Pop-Up Magazine’s Interactive Stories, From Politics to Karaoke
May 21, 2018 @ 12:00am
We’ve written before about the draw of performative storytelling here in the District, but the desire for people to connect with storytellers in a physical space beyond the page or screen also extends outside the boundaries of the DMV. In addition to locally sourced and produced shows, many live storytelling events (i.e. The Moth Story Hour, Mortified, A Prairie Home Companion to name a few) travel from city to city, engaging regularly with new audiences eager to participate in the experience. There is undeniable power and draw to live interaction, made even more precious in the digital age. Indeed, the increasing popularity of the “story told live” trend points to an attempt to reconnect with our human past, deeply rooted in oral histories.
Founded in San Francisco in 2009, Pop-Up Magazine occupies a unique niche in this realm of live and interactive storytelling. Drawing heavily on a journalistic tradition, its shows are crafted around reported stories. Like many others, Pop-Up Magazine’s shows are produced for the stage with a live audience, but Pop-Up Magazine’s multimedia approach – incorporating the work of print journalists, radio producers, illustrators, animators, filmmakers and others – also sets it apart.
Senior Producer Tina Antolini says the magazine was born from an idea to draw communities of diverse media makers together, as well as “creating or fleshing out a new medium for telling stories” that incorporate aspects of different kinds of media.
Antolini, who spent the majority of her career in radio journalism prior to joining the Pop-Up Magazine team, speaks to the difference in processes for both creators and consumers of media between working in-studio and experiencing a story remotely (perhaps while jogging, or commuting, or otherwise not fully immersed), respectively, versus the collaborative and immersive Pop-Up Magazine model.
“The dynamic of telling a story live to an audience and having them receive it is a world of difference from recording your tracks in the studio. I think that the audience has a totally different experience, too, receiving nonfiction stories this way. So often we’re consuming stories now as an individual, and to have a collective experience of a story, I think the emotional pull of that is different – for example, the funnier things are funnier when everyone else around you is laughing,” said Antolini.
Pop-Up Magazine’s shows are not themed, but instead depend on the collaboration of a cast of writers, producers, artists and media-makers of all kinds to bring reported stories to life. Some of the stories included may ultimately be destined for other media forms, like documentary work, and so, says Antolini, “it’s a collaboration from the earliest stages in terms of thinking about the story idea that might work for the show and helping to shape it specifically for the stage.”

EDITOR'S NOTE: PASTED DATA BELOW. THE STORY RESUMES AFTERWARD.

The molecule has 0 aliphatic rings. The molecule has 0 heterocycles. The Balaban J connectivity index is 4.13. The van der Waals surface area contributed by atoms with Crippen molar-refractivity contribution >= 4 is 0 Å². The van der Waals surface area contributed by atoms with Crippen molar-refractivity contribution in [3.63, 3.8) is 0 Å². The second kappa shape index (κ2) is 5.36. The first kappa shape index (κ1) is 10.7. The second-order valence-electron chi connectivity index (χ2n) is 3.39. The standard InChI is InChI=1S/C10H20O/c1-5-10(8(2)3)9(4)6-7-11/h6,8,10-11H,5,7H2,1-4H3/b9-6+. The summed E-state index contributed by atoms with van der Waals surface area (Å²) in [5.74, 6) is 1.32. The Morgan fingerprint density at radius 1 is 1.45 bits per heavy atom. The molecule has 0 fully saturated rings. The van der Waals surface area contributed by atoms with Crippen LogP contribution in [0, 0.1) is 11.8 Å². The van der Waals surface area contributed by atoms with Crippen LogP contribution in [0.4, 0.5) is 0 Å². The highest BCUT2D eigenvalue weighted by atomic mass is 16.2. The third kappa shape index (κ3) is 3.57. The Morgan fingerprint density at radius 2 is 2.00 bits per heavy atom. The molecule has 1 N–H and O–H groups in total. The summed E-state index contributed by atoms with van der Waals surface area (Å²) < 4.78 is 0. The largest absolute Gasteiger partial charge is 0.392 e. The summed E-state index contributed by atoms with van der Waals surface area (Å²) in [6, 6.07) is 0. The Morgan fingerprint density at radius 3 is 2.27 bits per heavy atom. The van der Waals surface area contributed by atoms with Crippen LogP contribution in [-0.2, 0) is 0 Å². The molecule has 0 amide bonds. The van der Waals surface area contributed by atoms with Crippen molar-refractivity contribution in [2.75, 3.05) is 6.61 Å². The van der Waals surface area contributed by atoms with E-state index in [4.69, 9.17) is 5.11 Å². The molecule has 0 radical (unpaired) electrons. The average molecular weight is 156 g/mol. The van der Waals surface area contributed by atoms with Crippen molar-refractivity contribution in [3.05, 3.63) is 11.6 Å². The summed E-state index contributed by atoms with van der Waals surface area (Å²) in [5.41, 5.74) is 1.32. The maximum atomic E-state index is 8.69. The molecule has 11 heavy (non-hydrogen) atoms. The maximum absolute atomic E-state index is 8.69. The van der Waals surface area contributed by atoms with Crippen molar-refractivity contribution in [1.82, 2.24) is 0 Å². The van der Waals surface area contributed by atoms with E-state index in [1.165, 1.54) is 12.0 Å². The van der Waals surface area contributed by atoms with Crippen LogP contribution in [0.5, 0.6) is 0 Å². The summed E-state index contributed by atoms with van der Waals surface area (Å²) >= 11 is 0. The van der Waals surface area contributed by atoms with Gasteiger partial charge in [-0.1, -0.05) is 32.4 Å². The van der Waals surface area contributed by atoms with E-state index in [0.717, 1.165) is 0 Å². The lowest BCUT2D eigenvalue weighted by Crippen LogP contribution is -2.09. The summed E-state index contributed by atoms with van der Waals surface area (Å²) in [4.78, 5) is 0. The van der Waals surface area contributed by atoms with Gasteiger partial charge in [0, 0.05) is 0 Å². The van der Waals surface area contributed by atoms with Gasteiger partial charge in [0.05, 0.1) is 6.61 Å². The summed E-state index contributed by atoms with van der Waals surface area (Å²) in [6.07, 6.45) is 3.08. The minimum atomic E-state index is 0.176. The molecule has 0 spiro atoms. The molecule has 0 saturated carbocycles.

Some shows involve Choose Your Own Adventure style participation, while others engage in more emotional or artistic ways. This spring’s tour, for example, includes the communal viewing (and subsequent communal experience of interpreting) of a photo essay from a photographer who has been documenting the response to mass shootings over the past eight years. A story like this is relevant and moving and perhaps crucial for us as a society to see together, and Pop-Up Magazine provides the outlet for us to do so.
Another important aspect of Pop-Up Magazine is that it shows not all nonfiction is inherently heavy, or difficult to approach. On the lighter side, for example, a past iteration included a story about the top five most dangerous karaoke songs that led to conflict in karaoke bars, which culminated with the whole audience singing Journey’s “Don’t Stop Believing.”
As with any live performance, the tone and experience of each showing varies depending on who is present, and what is happening in the lives of the presenters and audience members alike – something that is also true but often overlooked and underestimated in the case of traditional media consumption – but the goal is for each one to be both enjoyable and challenging.
“I think this show in particular manages to have some stories that are really relevant to the present moment of not just politics, but issues that people are really thinking and caring about that are approached in Pop-Up Magazine’s signature very beautiful, thoughtful way,” says Antolini.
Pop-Up Magazine will conclude its spring 2018 Tour at The Warner Theatre in DC on Wednesday, May 23. Additional highlights include a moment of live visual art, co-writing by a robot, and an acting performance from a character in one of the reported stories. Tickets and information can be found here.